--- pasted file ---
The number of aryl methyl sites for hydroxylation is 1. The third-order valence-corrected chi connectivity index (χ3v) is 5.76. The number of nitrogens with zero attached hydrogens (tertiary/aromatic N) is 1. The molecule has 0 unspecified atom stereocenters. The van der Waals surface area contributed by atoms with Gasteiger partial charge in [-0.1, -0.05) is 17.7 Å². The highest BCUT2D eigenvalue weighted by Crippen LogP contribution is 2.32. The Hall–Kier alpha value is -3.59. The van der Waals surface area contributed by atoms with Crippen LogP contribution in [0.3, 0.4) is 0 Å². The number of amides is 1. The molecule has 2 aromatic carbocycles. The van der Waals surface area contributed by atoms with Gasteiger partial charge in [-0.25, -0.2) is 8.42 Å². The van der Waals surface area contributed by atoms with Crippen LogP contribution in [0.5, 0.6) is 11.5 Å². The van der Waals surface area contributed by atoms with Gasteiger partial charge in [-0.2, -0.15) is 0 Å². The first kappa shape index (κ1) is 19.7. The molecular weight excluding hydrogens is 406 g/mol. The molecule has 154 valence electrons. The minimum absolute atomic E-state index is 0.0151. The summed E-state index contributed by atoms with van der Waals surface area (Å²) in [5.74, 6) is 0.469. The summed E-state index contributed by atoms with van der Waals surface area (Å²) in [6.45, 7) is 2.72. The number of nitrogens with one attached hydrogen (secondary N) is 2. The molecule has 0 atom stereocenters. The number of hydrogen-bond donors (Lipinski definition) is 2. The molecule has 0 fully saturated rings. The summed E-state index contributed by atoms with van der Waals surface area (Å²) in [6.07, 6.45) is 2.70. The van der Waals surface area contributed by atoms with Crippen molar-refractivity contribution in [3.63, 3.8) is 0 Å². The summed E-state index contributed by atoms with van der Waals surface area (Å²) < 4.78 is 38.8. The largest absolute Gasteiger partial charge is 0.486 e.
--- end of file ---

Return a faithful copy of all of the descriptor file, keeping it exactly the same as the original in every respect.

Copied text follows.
The number of aryl methyl sites for hydroxylation is 1. The third-order valence-corrected chi connectivity index (χ3v) is 5.76. The number of nitrogens with zero attached hydrogens (tertiary/aromatic N) is 1. The molecule has 0 unspecified atom stereocenters. The van der Waals surface area contributed by atoms with Gasteiger partial charge in [-0.1, -0.05) is 17.7 Å². The highest BCUT2D eigenvalue weighted by Crippen LogP contribution is 2.32. The Hall–Kier alpha value is -3.59. The van der Waals surface area contributed by atoms with Crippen LogP contribution in [0.3, 0.4) is 0 Å². The number of amides is 1. The molecule has 2 aromatic carbocycles. The van der Waals surface area contributed by atoms with Gasteiger partial charge in [-0.25, -0.2) is 8.42 Å². The van der Waals surface area contributed by atoms with Crippen LogP contribution in [0.5, 0.6) is 11.5 Å². The van der Waals surface area contributed by atoms with Gasteiger partial charge in [-0.2, -0.15) is 0 Å². The first kappa shape index (κ1) is 19.7. The molecular weight excluding hydrogens is 406 g/mol. The molecule has 154 valence electrons. The minimum absolute atomic E-state index is 0.0151. The summed E-state index contributed by atoms with van der Waals surface area (Å²) in [5.74, 6) is 0.469. The summed E-state index contributed by atoms with van der Waals surface area (Å²) in [6.45, 7) is 2.72. The number of nitrogens with one attached hydrogen (secondary N) is 2. The molecule has 0 atom stereocenters. The number of hydrogen-bond donors (Lipinski definition) is 2. The molecule has 0 fully saturated rings. The summed E-state index contributed by atoms with van der Waals surface area (Å²) in [6.07, 6.45) is 2.70. The van der Waals surface area contributed by atoms with Crippen molar-refractivity contribution in [3.63, 3.8) is 0 Å². The summed E-state index contributed by atoms with van der Waals surface area (Å²) < 4.78 is 38.8. The largest absolute Gasteiger partial charge is 0.486 e.